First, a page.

Wednesday, 4 February 2015

WOW. TfL approves cycle super highways. But real threat still lurks. Not from taxis or the freight industry but, in my opinion, from Canary Wharf Group, which seems to have been trying to undermine the public consultation

This morning the Transport for London board met and voted to approve the go-ahead for five Cycle Super Highway projects. The vote was the result of years of work by literally thousands of people. And my initial reaction, one shared by many, was of utter relief. To be absolutely honest, I got on the tube on the way back from a meeting and let a tear or two drop. And then grinned. A lot.

Here's a map I made earlier. The green line is roughly the route of the Cycle Super Highway.
The top map shows the google maps directions.
And I have to say, Boris was on pretty fine form during the meeting. I have knocked the Mayor many times on this blog. But this time he had absolutely mastered his brief and he was taking no nonsense.

And there was plenty of nonsense.

First, let me start with the nonsense spouted by Sir John Armitt, Chairman of the National Express Group. Sir John said this: "I would say the biggest danger to London cyclists on the roads in London are actually themselves," And, I am not making this up, at the same time he made this ridiculously poorly informed statement, a National Express coach collided with someone on a bicycle at Marble Arch, closing that junction.

Armitt is practising victim-blaming at its crudest and least-informed. And I would expect more of someone who sits on the board of London's tranport agency.

He went on to say: "The way in which many, many, many of them ride one is surprised that in fact the number of accidents is not far larger because it is an entirely different way of cycling to which you see in many other cities," Perhaps Sir John needs to undertake some research into why cycling in other cities is different to London. And perhaps he might join the dots to realise that the lack of safe, protected cycle infrastructure is a big part (but not the only part) of the reason.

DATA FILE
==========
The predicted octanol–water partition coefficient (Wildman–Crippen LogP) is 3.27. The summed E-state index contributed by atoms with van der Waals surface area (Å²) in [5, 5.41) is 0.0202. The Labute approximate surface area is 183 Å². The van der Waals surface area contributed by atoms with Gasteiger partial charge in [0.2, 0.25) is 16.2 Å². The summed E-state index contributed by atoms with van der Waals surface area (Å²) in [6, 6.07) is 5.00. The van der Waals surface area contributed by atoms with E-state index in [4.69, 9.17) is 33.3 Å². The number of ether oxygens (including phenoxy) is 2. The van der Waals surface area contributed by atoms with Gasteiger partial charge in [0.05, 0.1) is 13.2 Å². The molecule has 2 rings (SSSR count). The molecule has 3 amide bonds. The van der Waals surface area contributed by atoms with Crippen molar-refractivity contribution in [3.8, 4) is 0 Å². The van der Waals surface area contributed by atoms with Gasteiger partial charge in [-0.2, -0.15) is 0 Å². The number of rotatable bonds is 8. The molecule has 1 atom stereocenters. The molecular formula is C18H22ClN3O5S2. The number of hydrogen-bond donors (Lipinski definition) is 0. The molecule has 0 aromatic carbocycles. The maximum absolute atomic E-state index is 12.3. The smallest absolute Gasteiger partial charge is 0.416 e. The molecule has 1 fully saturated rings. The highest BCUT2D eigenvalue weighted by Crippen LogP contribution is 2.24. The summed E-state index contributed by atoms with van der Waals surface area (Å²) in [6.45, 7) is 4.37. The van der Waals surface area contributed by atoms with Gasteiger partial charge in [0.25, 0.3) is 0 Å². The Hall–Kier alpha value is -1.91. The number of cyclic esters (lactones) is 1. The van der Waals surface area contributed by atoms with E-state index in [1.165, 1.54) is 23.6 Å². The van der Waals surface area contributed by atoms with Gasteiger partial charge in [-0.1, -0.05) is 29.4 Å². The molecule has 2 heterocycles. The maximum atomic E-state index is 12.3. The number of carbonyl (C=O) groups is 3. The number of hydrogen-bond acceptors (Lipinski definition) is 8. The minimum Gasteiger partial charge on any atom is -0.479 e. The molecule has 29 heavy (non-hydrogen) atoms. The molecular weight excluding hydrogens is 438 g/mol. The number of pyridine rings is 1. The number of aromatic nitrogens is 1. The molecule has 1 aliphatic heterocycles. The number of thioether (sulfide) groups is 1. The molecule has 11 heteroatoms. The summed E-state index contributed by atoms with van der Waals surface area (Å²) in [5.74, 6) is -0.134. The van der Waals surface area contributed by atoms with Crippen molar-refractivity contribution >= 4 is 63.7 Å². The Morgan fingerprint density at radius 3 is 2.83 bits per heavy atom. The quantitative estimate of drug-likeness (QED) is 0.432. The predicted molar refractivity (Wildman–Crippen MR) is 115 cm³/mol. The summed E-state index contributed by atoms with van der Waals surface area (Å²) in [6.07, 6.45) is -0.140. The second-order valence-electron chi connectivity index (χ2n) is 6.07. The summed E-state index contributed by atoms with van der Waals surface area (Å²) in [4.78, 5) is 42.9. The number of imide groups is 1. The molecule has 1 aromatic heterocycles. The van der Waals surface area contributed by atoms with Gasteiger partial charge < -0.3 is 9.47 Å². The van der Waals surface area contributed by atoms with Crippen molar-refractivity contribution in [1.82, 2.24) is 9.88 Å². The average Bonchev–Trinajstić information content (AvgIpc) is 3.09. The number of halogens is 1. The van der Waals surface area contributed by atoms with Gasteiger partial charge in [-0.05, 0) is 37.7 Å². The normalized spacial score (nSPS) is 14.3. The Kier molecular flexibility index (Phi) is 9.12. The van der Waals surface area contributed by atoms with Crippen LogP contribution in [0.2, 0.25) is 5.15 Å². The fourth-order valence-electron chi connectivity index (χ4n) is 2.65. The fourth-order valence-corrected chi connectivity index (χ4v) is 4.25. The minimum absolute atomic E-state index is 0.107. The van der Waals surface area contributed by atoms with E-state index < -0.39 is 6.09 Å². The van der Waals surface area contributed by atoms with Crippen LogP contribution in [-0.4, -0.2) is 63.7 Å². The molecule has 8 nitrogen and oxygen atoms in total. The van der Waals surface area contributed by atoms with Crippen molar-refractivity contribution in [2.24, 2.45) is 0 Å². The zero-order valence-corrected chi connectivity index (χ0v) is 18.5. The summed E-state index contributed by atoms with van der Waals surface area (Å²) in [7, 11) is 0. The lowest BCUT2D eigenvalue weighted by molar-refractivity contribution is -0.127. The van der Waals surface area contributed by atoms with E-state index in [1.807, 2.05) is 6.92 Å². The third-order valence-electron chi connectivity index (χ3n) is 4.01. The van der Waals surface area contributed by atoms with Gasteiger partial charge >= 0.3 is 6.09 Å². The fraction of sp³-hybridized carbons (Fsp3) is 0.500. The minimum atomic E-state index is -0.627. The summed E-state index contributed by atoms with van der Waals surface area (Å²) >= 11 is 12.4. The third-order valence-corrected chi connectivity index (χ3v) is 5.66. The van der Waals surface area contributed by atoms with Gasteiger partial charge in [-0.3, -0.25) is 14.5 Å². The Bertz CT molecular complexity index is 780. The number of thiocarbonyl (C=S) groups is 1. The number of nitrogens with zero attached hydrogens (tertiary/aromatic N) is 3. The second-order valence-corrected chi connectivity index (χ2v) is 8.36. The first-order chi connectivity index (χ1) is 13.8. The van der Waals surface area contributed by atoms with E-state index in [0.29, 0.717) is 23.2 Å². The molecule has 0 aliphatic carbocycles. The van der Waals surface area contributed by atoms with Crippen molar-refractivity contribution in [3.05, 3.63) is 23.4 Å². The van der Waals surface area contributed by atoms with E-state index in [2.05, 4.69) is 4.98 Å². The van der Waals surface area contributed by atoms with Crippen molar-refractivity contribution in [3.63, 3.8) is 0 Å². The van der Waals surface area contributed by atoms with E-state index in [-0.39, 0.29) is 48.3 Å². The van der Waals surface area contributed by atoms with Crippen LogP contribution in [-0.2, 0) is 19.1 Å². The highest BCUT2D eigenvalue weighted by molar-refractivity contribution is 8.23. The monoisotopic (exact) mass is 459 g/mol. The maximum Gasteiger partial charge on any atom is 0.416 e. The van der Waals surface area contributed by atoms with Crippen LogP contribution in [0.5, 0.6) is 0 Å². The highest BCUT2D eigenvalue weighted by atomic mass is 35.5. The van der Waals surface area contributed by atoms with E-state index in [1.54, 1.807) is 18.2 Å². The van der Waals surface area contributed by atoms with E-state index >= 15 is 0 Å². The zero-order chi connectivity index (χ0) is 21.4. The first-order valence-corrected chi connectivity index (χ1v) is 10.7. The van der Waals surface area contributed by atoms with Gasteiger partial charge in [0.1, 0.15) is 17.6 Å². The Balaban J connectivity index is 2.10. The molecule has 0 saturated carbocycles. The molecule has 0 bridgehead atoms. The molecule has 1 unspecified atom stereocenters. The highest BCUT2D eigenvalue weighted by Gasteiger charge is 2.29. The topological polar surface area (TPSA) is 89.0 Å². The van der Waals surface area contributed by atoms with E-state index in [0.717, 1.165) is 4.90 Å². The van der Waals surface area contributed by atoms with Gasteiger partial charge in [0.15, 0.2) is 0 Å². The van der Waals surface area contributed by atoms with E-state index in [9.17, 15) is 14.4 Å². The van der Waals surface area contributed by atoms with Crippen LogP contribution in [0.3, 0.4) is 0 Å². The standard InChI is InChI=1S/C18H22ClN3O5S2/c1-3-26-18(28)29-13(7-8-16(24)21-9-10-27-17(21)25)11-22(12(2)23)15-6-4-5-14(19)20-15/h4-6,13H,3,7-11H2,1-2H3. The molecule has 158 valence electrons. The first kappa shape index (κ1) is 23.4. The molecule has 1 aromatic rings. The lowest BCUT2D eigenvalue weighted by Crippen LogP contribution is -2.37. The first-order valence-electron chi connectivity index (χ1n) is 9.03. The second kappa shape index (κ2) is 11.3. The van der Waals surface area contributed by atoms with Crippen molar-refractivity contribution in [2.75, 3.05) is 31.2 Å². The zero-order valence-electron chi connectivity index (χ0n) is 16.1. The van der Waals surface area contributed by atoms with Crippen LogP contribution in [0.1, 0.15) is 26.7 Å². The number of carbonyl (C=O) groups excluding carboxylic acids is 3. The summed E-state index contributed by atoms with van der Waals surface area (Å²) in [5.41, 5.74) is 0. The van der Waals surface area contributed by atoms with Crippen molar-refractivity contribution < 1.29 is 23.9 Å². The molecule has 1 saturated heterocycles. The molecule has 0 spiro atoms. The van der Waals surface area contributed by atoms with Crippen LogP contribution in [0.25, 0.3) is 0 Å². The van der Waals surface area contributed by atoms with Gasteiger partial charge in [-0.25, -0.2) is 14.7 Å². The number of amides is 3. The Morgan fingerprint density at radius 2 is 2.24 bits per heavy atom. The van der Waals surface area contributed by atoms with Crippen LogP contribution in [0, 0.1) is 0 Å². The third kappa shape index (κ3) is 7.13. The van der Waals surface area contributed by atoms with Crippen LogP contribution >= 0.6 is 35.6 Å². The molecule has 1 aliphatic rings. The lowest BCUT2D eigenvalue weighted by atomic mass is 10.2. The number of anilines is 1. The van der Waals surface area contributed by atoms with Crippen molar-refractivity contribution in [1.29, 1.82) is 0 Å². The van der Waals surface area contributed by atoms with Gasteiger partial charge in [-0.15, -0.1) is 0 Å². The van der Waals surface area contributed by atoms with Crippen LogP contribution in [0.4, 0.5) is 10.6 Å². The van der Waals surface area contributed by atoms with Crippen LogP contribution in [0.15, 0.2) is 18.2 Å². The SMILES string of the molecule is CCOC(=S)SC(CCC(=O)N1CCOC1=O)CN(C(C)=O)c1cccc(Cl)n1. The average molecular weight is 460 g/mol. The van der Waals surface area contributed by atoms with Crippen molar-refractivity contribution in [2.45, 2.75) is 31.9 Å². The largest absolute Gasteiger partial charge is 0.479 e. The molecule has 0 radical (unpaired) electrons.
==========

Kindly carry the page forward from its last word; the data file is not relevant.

But in all of this, I think the bigger issue is Canary Wharf Group. As we now know, Canary Wharf Group (to borrow from The Guardian) "infamously began their lobbying efforts with an anonymous briefing paper containing a series of inaccuracies about the scheme."

Here's the email sent by the Freight Trade Association to TfL's lawyers. Strangely, the email subject line
is 'Canary Wharf Response to Cycle Superhighway Announcement".
Why is the FTA sending Canary Wharf's emails for them?
What we also learned today is that Canary Wharf seems to be playing some new dirty tricks: At one point during the board meeting Boris brought up the fact that the TfL board members had received letters objecting to the scheme which "left the Canary Wharf Group draft letter on by accident". The letter was sent to the board and is therefore a public document. And it is pretty blatant. What Boris is referring to is a letter emailed from the Freight Trade Association to TfL board members objecting to the Cycle Super Highways in which the FTA (rather foolishly) left the following email subject line: "Fwd: Canary Wharf Response to Cycle Superhighway Announcement". In other words, it looks awfully like the Freight Trade Association is sending Canary Wharf's for them. Either that or it is a rather odd honest mistake. In any case, it all feels like a repeat of the dodgy briefing paper that Canary Wharf was circulating last year.

We have also been told by one reliable media source that the Licensed Taxi Drivers Association told him their plan to seek a Judicial Review against the cycleways was likely to be funded by Canary Wharf Group. One media source is not concrete evidence that Canary Wharf Group and the LTDA are working hand in hand but it is public knowledge that Canary Wharf Group has not denied it is interested in a judicial review. And we know that the LTDA would like to pursue a judicial review.

It feels to me like what is emerging is a pattern whereby Canary Wharf Group is trying to subvert the public consultation and it appears that it may be using front-guys like the LTDA and Freight Trade Association to pursue its own agenda. If that really is the case, then the question is not really about cycling any more, it's about who actually runs London. The Mayor and the democratic structures that support him? Or Canary Wharf?

Why would Canary Wharf Group be so hell-bent on wrecking the Cycle Super Highway plans?

I have no idea. But I can point to two things:

Firstly, look at the map above. We know that Sir George Iacobescu, chairman and CEO of Canary Wharf Group lives in W1 and my understanding is he is driven to work. Look at that map. His route to work is right along most of the Cycle Super Highway.

Secondly, we know that Canary Wharf Group is in the middle of being sold to new shareholders. Could it be that the new shareholders (Qatari Investment Authority lead among them) don't want Londoners to have safe cycling infrastructure? 

It does seem that Canary Wharf Group is agitating very strongly to kill the Cycle Super Highway. And you have to ask why. Furthermore, you have to ask whether Canary Wharf Group is beginning to demonstrate excess influence on London's democratic planning processes.

Along with thousands of others, I am hugely relieved that TfL has approved the Cycle Super Highways. We're now all waiting to see whether someone will attempt a Judicial Enquiry to stop them from happening. The question is who will be funding that and whether they'll come clean about it. 

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